Support the NHS?

Boris Johnson together with his leading ministers and officials is urging the British people to “support the NHS”. But hold on a minute. Isn’t the National Health Service supposed to be supporting the people who finance it through the taxes we pay? There is a perverse logic at work here. This slogan is designed to deflect attention away from the fact that the NHS already was struggling because of the impact of a decade of underfunding by Coalition and Tory governments. There have been increasing demands on the NHS because of a growing, ageing population and the development of new treatments. In order to maintain health services at the level they were in 2010 expenditure on it in real terms should have risen by 4% a year but in reality it has only increased by 1% a year. Even before the corona virus crisis there was a shortage of many tens of thousands of doctors, nurses and other personnel. Also there was not enough equipment such as beds, ventilators and protective clothing.

We are being urged to avoid seeking medical help so as to free up doctors and nurses to treat corona virus victims. Even before the outbreak Government ministers were telling us that people were wasting the time of doctors and nurses by seeking treatment for trivial illnesses. In reality there is little evidence that this was the case. Indeed there is a lot of evidence that some people experiencing symptoms, especially men, delay seeking medical help until serious illnesses have reached advanced stages and thus are more difficult and expensive to cure. The line of British governments has been that the people are a burden on our NHS because we actually use it when we are ill!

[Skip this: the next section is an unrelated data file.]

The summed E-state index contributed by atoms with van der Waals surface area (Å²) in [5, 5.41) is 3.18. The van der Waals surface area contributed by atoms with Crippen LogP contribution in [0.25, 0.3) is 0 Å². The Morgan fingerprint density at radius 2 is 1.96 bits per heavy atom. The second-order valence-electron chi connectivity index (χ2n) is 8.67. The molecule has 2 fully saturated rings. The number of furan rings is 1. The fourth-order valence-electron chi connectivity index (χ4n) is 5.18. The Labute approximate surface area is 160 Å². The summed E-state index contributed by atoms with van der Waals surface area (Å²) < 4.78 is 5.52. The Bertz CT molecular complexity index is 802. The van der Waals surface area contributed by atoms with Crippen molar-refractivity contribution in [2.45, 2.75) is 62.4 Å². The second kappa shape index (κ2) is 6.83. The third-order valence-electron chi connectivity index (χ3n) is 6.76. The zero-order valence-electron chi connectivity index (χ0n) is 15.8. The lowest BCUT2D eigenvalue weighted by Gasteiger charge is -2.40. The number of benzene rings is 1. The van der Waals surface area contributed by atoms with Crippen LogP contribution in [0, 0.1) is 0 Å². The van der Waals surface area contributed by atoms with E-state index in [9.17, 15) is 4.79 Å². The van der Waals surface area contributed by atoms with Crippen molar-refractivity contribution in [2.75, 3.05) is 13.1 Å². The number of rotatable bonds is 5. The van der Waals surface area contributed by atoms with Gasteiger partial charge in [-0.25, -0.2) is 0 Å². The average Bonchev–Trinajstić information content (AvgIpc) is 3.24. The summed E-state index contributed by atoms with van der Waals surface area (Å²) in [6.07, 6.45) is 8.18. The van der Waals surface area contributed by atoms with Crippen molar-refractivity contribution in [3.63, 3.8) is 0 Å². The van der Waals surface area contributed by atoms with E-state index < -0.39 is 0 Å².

Just as happened with British soldiers serving in Iraq and Afghanistan, the media and politicians are hailing doctors and nurses as “heroes”. A hero is a person who does outstanding and exceptional things. British military personnel oppressing and killing Iraqis and Afghanis trying to defend their homelands from foreign invaders were not heroes. Some of these soldiers might have been quite brave but what they were being paid to do was quite unexceptional. Attacking innocent people in foreign countries is business as usual for imperialist armies.